7 Memorable Rap and Hip-Hop Songs From Movies
The music played in movie soundtracks tends to represent the times in which those movies are made. It's only in the last couple of decades that rap and hip-hop have become mainstream enough to appear in movies targeted towards certain markets, and only in the past few years that they've appeared in mainstream movies.
Once upon a time, rock and pop were the main styles of music that movie makers turned to in order to create the soundscapes to go along with the visual aspects of their films. However, at no time in the past have musical styles evolved, blended together, and splintered off into new and interesting types like they're doing nowadays. Even the relatively traditional movie industry is making sure to take advantage of the plethora of new styles. The widespread appeal of this music is a testament to its greatness, and the variety of movies using rap and hip hop songs is a testament to how media evolves over time.
The songs on this list definitely got the job done when it came to setting the scene for the movies they appear in. Some of these movies use hip hop and rap to recreate feelings related to the kinds of places where these styles of music originated, and others use them to generate a mood in certain scenes (for example, movie-makers use recently released songs to make a movie seem super-modern and up to date, and to distinguish the movie style from older ones using more traditional types of music such as rock).
Gangster's Paradise, Coolio, Dangerous Minds
Michelle Pfeiffer teaches a classroom full of kids with not a whole lot to look forward to in life in the movie Dangerous Minds. Great concept, but we have to say that the makers of this movie must have been a little confused about what "kids nowadays find motivating." We don't know if there was ever a time when kids would buckle down and learn something because their teacher used karate and Bob Dylan lyrics, but maybe that's just us.
Appearing in this movie soundtrack is definitely a fitting application of rap music performed by Coolio. Coolio was born in Compton, an area infamous for its rampant gang warfare and violence, and although he was a smart kid, societal pressures caused him to get into some trouble before rap music got him out of it - more or less.
Interestingly enough, the lyrics are a reworking of Stevie Wonder's song Pastime Paradise. We're guessing that Stevie's lyrics weren't exactly the kind that would go with a movie like this, and so they chose Coolio's version instead. Sorry, Stevie!
Still, Geto Boys, Office Space
Few scenes in movies are as memorable as the one in Office Space where Peter, Michael, and Samir take a copier out into a field and beat the hell out of it. We think the reason that it resonates with people is because it's so true to life; if you've ever had to deal with a copier, fax machine, or printer, you know the kind of special rage that those machines can inspire.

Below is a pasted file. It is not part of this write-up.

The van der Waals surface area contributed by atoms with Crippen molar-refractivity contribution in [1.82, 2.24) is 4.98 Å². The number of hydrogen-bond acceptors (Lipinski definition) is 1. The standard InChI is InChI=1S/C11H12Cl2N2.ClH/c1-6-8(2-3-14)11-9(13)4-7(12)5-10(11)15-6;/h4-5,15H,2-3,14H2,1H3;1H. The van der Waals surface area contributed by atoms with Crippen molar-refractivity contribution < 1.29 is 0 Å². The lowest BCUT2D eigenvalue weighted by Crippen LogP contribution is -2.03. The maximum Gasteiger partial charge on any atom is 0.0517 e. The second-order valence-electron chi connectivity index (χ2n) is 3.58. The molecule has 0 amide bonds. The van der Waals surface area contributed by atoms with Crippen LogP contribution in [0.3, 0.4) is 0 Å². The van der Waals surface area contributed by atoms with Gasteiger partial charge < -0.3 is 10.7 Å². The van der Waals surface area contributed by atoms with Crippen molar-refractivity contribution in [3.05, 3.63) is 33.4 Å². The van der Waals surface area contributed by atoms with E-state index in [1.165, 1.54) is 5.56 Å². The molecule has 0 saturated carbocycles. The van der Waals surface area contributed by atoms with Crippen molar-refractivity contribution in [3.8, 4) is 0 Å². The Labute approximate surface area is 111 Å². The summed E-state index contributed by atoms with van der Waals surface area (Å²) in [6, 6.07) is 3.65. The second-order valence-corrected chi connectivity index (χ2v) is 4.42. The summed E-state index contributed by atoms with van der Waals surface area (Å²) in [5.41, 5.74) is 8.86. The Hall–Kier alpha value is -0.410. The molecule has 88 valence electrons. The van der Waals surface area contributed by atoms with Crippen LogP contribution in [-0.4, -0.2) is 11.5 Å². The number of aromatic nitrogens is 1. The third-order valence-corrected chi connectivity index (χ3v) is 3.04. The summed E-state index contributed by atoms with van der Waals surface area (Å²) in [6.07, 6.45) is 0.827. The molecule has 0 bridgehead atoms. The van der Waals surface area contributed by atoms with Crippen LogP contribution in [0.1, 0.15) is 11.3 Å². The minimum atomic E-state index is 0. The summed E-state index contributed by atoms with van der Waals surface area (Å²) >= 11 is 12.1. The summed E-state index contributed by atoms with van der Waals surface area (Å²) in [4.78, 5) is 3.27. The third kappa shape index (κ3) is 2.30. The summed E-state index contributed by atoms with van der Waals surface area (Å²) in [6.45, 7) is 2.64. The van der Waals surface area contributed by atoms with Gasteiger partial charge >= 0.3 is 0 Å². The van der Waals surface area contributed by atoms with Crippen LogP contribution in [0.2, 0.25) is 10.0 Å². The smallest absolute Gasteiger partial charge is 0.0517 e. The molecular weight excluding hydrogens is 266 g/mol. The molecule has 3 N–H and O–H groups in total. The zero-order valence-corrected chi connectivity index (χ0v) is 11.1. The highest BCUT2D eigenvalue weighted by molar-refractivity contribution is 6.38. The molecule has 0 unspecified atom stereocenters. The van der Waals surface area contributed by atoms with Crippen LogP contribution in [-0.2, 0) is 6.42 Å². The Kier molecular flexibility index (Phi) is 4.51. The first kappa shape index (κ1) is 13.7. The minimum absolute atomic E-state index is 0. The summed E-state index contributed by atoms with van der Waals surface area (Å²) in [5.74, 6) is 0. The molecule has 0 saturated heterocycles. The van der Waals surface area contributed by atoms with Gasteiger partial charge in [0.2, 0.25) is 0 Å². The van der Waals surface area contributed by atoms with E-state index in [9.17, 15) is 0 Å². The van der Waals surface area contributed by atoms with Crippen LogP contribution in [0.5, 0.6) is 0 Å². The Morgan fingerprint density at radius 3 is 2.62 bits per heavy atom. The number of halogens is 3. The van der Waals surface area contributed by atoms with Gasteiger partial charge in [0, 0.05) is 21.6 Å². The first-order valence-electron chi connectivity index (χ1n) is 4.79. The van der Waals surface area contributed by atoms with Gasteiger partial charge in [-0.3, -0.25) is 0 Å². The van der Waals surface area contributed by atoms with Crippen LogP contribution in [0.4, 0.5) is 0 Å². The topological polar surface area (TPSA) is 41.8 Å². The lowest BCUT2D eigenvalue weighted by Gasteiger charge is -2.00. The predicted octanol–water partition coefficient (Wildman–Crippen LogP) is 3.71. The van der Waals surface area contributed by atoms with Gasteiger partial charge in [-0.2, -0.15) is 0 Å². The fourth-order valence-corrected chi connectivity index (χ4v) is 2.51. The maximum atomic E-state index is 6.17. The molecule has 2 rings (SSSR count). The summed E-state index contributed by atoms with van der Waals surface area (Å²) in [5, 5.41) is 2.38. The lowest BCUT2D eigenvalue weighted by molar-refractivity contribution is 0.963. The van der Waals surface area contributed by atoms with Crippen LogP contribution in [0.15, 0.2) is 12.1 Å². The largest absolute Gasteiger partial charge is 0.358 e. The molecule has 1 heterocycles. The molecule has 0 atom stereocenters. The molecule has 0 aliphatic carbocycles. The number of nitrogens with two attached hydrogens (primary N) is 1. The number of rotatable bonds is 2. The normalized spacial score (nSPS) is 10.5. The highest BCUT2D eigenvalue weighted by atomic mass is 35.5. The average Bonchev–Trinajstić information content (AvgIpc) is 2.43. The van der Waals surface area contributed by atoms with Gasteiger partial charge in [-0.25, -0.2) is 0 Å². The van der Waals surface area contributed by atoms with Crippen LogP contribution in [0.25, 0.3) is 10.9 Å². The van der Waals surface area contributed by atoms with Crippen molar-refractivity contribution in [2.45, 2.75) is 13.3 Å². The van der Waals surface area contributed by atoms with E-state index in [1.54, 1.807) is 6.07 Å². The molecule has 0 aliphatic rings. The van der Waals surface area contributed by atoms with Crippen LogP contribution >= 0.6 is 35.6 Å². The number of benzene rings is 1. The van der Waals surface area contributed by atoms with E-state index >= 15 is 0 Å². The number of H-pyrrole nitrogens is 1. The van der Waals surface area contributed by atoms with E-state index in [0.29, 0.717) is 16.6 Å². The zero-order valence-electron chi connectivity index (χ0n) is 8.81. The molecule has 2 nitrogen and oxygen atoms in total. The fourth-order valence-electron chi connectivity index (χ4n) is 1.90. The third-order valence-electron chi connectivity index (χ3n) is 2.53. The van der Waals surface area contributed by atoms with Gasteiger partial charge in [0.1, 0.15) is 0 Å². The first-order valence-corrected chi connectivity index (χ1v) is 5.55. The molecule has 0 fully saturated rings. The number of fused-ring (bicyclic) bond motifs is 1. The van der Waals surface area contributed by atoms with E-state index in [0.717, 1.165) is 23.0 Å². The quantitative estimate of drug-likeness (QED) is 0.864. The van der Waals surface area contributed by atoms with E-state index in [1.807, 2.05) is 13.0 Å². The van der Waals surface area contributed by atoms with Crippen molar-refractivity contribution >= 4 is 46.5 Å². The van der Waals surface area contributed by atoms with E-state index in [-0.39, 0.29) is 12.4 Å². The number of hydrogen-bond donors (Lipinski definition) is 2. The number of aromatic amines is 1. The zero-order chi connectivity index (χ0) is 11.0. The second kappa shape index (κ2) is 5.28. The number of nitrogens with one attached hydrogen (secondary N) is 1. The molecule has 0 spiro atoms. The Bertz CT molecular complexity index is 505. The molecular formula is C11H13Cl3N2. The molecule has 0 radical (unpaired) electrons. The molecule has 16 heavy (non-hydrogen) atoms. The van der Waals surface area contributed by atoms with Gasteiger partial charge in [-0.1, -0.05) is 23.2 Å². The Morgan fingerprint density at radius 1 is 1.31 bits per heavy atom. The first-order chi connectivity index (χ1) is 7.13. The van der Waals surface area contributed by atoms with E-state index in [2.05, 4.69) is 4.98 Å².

And of course, having the right music to go with the scene is part of what makes it so great, and Still definitely fits the bill in this case.
The song Damn It Feels Good To Be a Gangsta, also by Geto Boys, was featured in this movie as well. The group might have faded in popularity somewhat, but their songs will live on as long as there is office equipment that needs to be taught a lesson or two.
Check Yo Self, Ice Cube feat. Das EFX, Due Date
The choice of a rap/hip-hop song for a bromance movie about Robert Downey Jr. and Zach Galifinakis driving across country for Downey's character to reach his wife's bedside in time for the birth of their child is an interesting choice.
Due Date is an interesting mash-up of a movie, and that's a great way to describe the soundtrack as well. Cream, Neil Young, and Pink Floyd are also featured. Just like in real life, you never know what kinds of songs you'll need to fit a moment perfectly, we guess.
Power, Kanye West, Limitless
So we can see why a song like Power would go with a movie like Limitless. It is, after all, a movie about a man rising from relative obscurity as a struggling author to fame and fortune on Wall Street because of special drugs.
A good amount of Kanye's music focuses on strength and the acquisition of power, so choosing one of his songs for this soundtrack makes sense. Kanye also sings about drug use and winning and losing in relationships, which also go very well with a movie in which all of these themes are heavily featured.
And, though we hate to say it, this movie is about a guy who became a bit of a jerk during his rise to fame, just like Kanye did (see his actions during Taylor Swift's speech at the VMAs). Also, like Bradley Cooper's character Eddie in the movie, Kanye West doesn't look like he's going away any time soon.